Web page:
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Just moments before the Centers for Disease Control and Prevention’s (CDC) last No-Sail Order was set to expire on Sept. 30, the government agency has extended it through Oct. 31.
According to an Axios report, Robert Redfield, director of CDC, had initially wanted to keep cruise travel from the U.S. suspended all the way until February 2021. However, he was overruled by Vice President Mike Pence.
The decision to extend the order by at least one more month comes shortly after both Cruise Lines International Association (CLIA) and the Healthy Sail Panel submitted extensive recommendations for resuming voyages in a safe manner.
If there’s one glimmer of hope, it’s that CDC’s timeline now matches CLIA’s own voluntary suspension of sailing, which also ends Oct. 31.
We support the science-based plan that the cruise industry’s Safe Sail Panel presented to the CDC and believe these safety protocols puts public health and people first including travelers, the crew and port employees.
In response to CDC’s latest order, Carnival Cruise Line revealed today that it would be canceling the remainder of its 2020 sailings from U.S. homeports with the exception of those from Miami and Port Canaveral, Fla., set for November and December.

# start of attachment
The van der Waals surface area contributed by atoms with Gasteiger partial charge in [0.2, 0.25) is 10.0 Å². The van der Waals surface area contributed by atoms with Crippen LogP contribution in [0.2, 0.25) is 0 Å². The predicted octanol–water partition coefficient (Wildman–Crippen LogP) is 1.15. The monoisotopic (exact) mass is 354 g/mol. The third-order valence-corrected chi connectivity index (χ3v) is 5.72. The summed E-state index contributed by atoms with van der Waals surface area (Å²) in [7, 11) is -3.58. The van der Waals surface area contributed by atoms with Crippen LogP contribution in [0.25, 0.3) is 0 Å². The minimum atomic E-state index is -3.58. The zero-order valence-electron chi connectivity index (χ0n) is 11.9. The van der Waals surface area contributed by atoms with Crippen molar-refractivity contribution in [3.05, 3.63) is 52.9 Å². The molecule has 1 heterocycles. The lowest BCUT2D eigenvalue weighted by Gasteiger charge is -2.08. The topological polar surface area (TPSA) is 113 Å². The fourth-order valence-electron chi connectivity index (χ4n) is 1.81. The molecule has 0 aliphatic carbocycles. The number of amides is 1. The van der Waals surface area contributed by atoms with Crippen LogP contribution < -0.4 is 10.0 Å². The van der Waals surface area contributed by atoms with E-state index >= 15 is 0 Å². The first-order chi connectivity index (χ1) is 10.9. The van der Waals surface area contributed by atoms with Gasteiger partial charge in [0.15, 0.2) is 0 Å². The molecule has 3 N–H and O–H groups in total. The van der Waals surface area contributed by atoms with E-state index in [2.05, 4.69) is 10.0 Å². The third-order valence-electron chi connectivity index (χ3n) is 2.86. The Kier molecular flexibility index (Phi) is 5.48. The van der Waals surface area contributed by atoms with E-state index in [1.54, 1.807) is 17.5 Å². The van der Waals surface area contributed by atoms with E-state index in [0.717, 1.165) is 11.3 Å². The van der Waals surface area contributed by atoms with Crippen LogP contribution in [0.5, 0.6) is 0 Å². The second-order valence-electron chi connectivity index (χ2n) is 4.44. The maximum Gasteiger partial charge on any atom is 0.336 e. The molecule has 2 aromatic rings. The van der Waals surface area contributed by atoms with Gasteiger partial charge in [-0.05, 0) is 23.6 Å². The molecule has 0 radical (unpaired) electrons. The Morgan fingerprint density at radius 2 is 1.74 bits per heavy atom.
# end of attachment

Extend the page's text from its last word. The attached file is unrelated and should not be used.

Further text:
"As we have said throughout this pause, our return to operations will be gradual and phased in,” noted Christine Duffy, president of Carnival Cruise Line, in a press release. “And while we are not making any presumptions, once cruising is allowed, we will center our initial startup from the homeports of Miami and Port Canaveral.”
According to Duffy, the line is making its plans by considering the health and safety of its guests, crew and communities.
”The patience and support of our guests and travel agent partners have been a huge motivation to our team as we have worked through this unprecedented situation and we are dedicated to getting back to operations when the time is right,” she said.
Meanwhile, Cruise Planners has also reacted to CDC’s latest attitudes toward the travel segment.
“It was the right decision for the cruise industry to voluntarily suspend operations, but the industry is being hamstringed by any mandatory extension, and it is time to start implementing the responsible and safe return to operations,” said Vicky Garcia, COO and co-owner of Cruise Planners. “The cruise industry continues to be singled out by the CDC — resorts, hotels, theme parks, restaurants and airlines are not having to defend their safe return to business at this caliber. We support the science-based plan that the cruise industry’s Safe Sail Panel presented to the CDC and believe these safety protocols puts public health and people first, including travelers, the crew and port employees.”
Garcia points to a recent ASTA study that shows that 73% of travelers who have taken a cruise within the past year are ready to go on a cruise now.
“Ultimately, it is up to individual travelers to determine their own risk assessment when it comes to any type of travel,” she said. “And while people are willing and ready to book and go on vacations, Cruise Planners travel advisors will be there to help them each step of the way — and our increased sales prove consumers are ready to travel.”
The Axios article also reports that a meeting is scheduled to take place on Friday, Oct. 2, between the Trump administration and cruise industry representatives to review plans to resume safe travel, which, for now, may be allowed to happen in November.